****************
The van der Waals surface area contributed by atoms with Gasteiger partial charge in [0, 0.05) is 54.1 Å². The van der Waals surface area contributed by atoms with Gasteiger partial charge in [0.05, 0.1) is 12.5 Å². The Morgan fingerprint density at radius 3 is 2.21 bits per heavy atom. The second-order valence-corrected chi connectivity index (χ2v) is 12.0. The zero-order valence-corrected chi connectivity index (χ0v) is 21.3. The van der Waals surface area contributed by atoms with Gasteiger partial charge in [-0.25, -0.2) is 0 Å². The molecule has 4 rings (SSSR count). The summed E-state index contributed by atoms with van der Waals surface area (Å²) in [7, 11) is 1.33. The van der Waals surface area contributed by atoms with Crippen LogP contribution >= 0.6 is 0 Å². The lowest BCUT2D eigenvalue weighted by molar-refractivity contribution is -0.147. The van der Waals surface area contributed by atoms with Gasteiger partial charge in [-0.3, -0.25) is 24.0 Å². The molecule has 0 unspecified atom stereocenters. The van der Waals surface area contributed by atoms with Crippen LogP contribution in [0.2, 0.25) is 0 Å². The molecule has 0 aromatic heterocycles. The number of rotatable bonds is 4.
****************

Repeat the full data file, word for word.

The van der Waals surface area contributed by atoms with Gasteiger partial charge in [0, 0.05) is 54.1 Å². The van der Waals surface area contributed by atoms with Gasteiger partial charge in [0.05, 0.1) is 12.5 Å². The Morgan fingerprint density at radius 3 is 2.21 bits per heavy atom. The second-order valence-corrected chi connectivity index (χ2v) is 12.0. The zero-order valence-corrected chi connectivity index (χ0v) is 21.3. The van der Waals surface area contributed by atoms with Gasteiger partial charge in [-0.25, -0.2) is 0 Å². The molecule has 4 rings (SSSR count). The summed E-state index contributed by atoms with van der Waals surface area (Å²) in [7, 11) is 1.33. The van der Waals surface area contributed by atoms with Crippen LogP contribution >= 0.6 is 0 Å². The lowest BCUT2D eigenvalue weighted by molar-refractivity contribution is -0.147. The van der Waals surface area contributed by atoms with Gasteiger partial charge in [-0.3, -0.25) is 24.0 Å². The molecule has 0 unspecified atom stereocenters. The van der Waals surface area contributed by atoms with Crippen LogP contribution in [0.2, 0.25) is 0 Å². The molecule has 0 aromatic heterocycles. The number of rotatable bonds is 4.